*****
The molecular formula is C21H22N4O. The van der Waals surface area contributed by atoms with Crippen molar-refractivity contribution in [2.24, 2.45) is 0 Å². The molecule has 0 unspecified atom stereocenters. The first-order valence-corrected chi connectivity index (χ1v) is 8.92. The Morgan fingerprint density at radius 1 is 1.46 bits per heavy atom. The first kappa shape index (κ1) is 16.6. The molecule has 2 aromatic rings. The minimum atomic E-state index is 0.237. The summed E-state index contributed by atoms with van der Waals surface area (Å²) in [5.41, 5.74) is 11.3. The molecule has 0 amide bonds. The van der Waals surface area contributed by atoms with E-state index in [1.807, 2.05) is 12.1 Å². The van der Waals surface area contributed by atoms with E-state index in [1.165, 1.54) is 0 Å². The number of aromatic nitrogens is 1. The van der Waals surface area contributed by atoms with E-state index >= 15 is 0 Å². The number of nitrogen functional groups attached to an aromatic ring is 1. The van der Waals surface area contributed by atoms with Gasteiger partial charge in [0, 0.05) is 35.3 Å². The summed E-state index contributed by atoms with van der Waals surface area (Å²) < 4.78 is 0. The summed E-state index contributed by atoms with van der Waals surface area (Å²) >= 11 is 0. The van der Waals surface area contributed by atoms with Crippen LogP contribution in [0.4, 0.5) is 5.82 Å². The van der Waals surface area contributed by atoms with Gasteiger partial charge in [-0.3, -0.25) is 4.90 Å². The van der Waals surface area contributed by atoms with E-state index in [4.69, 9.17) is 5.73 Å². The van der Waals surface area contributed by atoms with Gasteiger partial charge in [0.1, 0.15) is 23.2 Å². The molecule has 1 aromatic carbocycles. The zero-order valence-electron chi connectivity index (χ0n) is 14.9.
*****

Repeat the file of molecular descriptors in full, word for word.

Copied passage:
The molecular formula is C21H22N4O. The van der Waals surface area contributed by atoms with Crippen molar-refractivity contribution in [2.24, 2.45) is 0 Å². The molecule has 0 unspecified atom stereocenters. The first-order valence-corrected chi connectivity index (χ1v) is 8.92. The Morgan fingerprint density at radius 1 is 1.46 bits per heavy atom. The first kappa shape index (κ1) is 16.6. The molecule has 2 aromatic rings. The minimum atomic E-state index is 0.237. The summed E-state index contributed by atoms with van der Waals surface area (Å²) in [5.41, 5.74) is 11.3. The molecule has 0 amide bonds. The van der Waals surface area contributed by atoms with E-state index in [1.807, 2.05) is 12.1 Å². The van der Waals surface area contributed by atoms with E-state index in [1.165, 1.54) is 0 Å². The number of aromatic nitrogens is 1. The van der Waals surface area contributed by atoms with E-state index >= 15 is 0 Å². The number of nitrogen functional groups attached to an aromatic ring is 1. The van der Waals surface area contributed by atoms with Gasteiger partial charge in [0, 0.05) is 35.3 Å². The summed E-state index contributed by atoms with van der Waals surface area (Å²) < 4.78 is 0. The summed E-state index contributed by atoms with van der Waals surface area (Å²) >= 11 is 0. The van der Waals surface area contributed by atoms with Crippen LogP contribution in [0.4, 0.5) is 5.82 Å². The van der Waals surface area contributed by atoms with Gasteiger partial charge in [-0.3, -0.25) is 4.90 Å². The van der Waals surface area contributed by atoms with E-state index in [4.69, 9.17) is 5.73 Å². The van der Waals surface area contributed by atoms with Gasteiger partial charge in [0.1, 0.15) is 23.2 Å². The molecule has 1 aromatic carbocycles. The zero-order valence-electron chi connectivity index (χ0n) is 14.9.